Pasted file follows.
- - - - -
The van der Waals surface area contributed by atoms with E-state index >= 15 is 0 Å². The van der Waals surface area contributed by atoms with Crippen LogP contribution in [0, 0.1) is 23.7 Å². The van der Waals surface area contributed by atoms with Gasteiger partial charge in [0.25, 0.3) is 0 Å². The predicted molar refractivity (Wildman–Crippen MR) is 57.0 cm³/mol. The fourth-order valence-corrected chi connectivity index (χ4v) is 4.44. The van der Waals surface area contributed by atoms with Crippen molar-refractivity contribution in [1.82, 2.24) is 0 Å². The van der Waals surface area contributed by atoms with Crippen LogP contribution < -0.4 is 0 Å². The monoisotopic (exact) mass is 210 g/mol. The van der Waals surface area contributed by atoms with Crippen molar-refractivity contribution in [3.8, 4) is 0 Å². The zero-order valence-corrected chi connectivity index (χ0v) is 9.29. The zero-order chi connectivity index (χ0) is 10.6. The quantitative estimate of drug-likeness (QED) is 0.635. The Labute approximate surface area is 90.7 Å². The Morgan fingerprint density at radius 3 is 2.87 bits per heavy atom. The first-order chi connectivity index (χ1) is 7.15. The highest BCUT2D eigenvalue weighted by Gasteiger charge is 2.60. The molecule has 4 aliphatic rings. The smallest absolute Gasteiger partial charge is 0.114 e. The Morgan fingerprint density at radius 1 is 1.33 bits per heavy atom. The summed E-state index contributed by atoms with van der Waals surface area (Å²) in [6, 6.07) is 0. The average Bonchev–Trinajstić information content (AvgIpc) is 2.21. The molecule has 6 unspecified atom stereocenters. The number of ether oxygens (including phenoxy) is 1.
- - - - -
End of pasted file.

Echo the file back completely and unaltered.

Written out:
The van der Waals surface area contributed by atoms with E-state index >= 15 is 0 Å². The van der Waals surface area contributed by atoms with Crippen LogP contribution in [0, 0.1) is 23.7 Å². The van der Waals surface area contributed by atoms with Gasteiger partial charge in [0.25, 0.3) is 0 Å². The predicted molar refractivity (Wildman–Crippen MR) is 57.0 cm³/mol. The fourth-order valence-corrected chi connectivity index (χ4v) is 4.44. The van der Waals surface area contributed by atoms with Crippen molar-refractivity contribution in [1.82, 2.24) is 0 Å². The van der Waals surface area contributed by atoms with Crippen LogP contribution < -0.4 is 0 Å². The monoisotopic (exact) mass is 210 g/mol. The van der Waals surface area contributed by atoms with Crippen molar-refractivity contribution in [3.8, 4) is 0 Å². The zero-order valence-corrected chi connectivity index (χ0v) is 9.29. The zero-order chi connectivity index (χ0) is 10.6. The quantitative estimate of drug-likeness (QED) is 0.635. The Labute approximate surface area is 90.7 Å². The Morgan fingerprint density at radius 3 is 2.87 bits per heavy atom. The first-order chi connectivity index (χ1) is 7.15. The highest BCUT2D eigenvalue weighted by Gasteiger charge is 2.60. The molecule has 4 aliphatic rings. The smallest absolute Gasteiger partial charge is 0.114 e. The Morgan fingerprint density at radius 1 is 1.33 bits per heavy atom. The summed E-state index contributed by atoms with van der Waals surface area (Å²) in [6, 6.07) is 0. The average Bonchev–Trinajstić information content (AvgIpc) is 2.21. The molecule has 6 unspecified atom stereocenters. The number of ether oxygens (including phenoxy) is 1.